Politics Equals Entertainment Equals Politics
As I contemplate the Oscar winners, I find myself confronting a modern irony. The nature of today’s politics is more like entertainment, and today’s entertainment has become political. Donald Trump is now the star of the largest reality TV show ever, and Hollywood (along with TV content) is being driven by race and gender issues of equal representation and compensation.
Heaven forbid that the politics and entertainment are converging and we will soon be unable to distinguish between them. But the more likely truth may be that we are too easily bored today, and need to be entertained while we consume our politics, and are willing to digest some political cod-liver oil with our entertainment.
And so back to the Academy Awards. . .
Some of the biggest themes this year are single moms, gender issues, and the ‘fifties. My predictions (not my picks) for the biggest awards are as follows:
[pullquote align=”left” cite=”” link=”” color=”” class=”” size=””]Leonardo Di Caprio may well get his first Oscar. He did well to appear cold, in pain, and determined for over two hours.[/pullquote]
Best Supporting Actor
Mark Rylance from Bridge of Spies played a Soviet spy. He is little known outside Broadway in the US, though he is considered a major theatre and screen talent in the UK. He lived in Wisconsin at one time while his father taught at UW-Milwaukee. He was super compelling in this role. Spoiler for him could be anyone in this tight category—but next most likely would be Tom Hardy for an amazing performance in Revenant. The sentimental favorite after those two would be Sly Stallone for Creed.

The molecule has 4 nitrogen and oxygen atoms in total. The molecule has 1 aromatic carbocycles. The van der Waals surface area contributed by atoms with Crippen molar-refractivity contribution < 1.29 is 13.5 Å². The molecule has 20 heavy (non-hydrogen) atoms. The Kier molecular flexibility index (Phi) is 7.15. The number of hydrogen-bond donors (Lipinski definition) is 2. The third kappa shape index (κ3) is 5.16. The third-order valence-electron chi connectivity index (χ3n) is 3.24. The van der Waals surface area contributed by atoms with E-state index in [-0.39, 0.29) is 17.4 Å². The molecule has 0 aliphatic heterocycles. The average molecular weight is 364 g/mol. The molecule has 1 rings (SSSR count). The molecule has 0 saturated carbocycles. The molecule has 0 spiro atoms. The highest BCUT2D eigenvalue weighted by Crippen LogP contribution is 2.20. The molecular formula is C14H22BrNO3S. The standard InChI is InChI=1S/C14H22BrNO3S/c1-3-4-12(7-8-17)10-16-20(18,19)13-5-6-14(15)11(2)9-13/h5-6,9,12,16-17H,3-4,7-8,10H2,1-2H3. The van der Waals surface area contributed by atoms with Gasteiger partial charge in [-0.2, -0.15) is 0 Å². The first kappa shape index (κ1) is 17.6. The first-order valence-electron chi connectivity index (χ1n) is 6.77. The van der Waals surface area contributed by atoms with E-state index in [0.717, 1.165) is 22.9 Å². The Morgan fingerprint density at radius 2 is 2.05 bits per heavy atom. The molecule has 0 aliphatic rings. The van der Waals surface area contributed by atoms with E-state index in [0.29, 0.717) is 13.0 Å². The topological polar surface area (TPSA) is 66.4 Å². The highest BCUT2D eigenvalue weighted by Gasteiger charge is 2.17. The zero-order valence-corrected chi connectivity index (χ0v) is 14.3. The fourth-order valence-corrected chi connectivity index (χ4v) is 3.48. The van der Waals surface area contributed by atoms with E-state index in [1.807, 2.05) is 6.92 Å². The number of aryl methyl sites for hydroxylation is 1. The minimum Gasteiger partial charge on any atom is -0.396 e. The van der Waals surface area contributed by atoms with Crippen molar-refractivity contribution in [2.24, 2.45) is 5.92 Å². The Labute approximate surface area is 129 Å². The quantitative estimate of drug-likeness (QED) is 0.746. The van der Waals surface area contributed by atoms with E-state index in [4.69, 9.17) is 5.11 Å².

Best Supporting Actress
It’s probably going to be Alicia Vikander for The Danish Girl. I was particularly taken by her performance in Ex Machina. She was at best unimpressive in The Man from UNCLE, though. But she’s been winning. Spoiler for her might be Kate Winslet for her role in the film Steve Jobs.
His momentum has been growing in the early awards, and no one else seems to be challenging him. Leonardo Di Caprio may well get his first Oscar. He did well to appear cold, in pain, and determined for over two hours.
Spoiler upset? Bryan Cranston from Trumbo.
Brie Larson has been running away with the awards for her role in Room. I would be amazed if she lost now. This film is the indie spoiler of the year so far. She and her five year-old costar seemed that they could only be a natural mother and son. The single mom theme has been very strong.
This is a tough category this year. It could go a few places, though so far Inarritu for The Revenant is a favorite. I think Mad Max could win for pure spectacle and scope. Then again, The Big Short was a tough and complex topic to work with. Even Spotlight and Room are eligible. There, I named them all!
Best Animated Film
This can only go to Anamolisa in my opinion. It was quite a film by a past Oscar winner.
Best Documentary Film
I think Cartel Land wins this. Amy could upset, though.
I would love to see Room get this award and turn big-studio Hollywood on its head. It was good enough to win and it’s the popular political theme, too. I would be consoled if either The Big Short or Spotlight won—both were important, quality films. The Revenant has some momentum right now, though. Politically speaking, it was about macho frontier stuff—which I like, but aside from some balancing content about Native Americans (and the single mom them if you count the female bear), it’s not much of a social statement.
Soundtrack (Original Score)
Ennio Morricone should win for The Hateful Eight. Among other things, he did the “Dollar Trilogy” Westerns, Once Upon a Time in the West, and Once Upon a Time in America with Sergio Leone (I own all the soundtracks). He is an amazing talent who is considered a legend. He is in his eighties now.
So there you have them. As far as the other awards, Mad Max might take home a few, and Room should be a surprise winner of two or three Oscars. The overall winner of the most awards is looking like Revenant.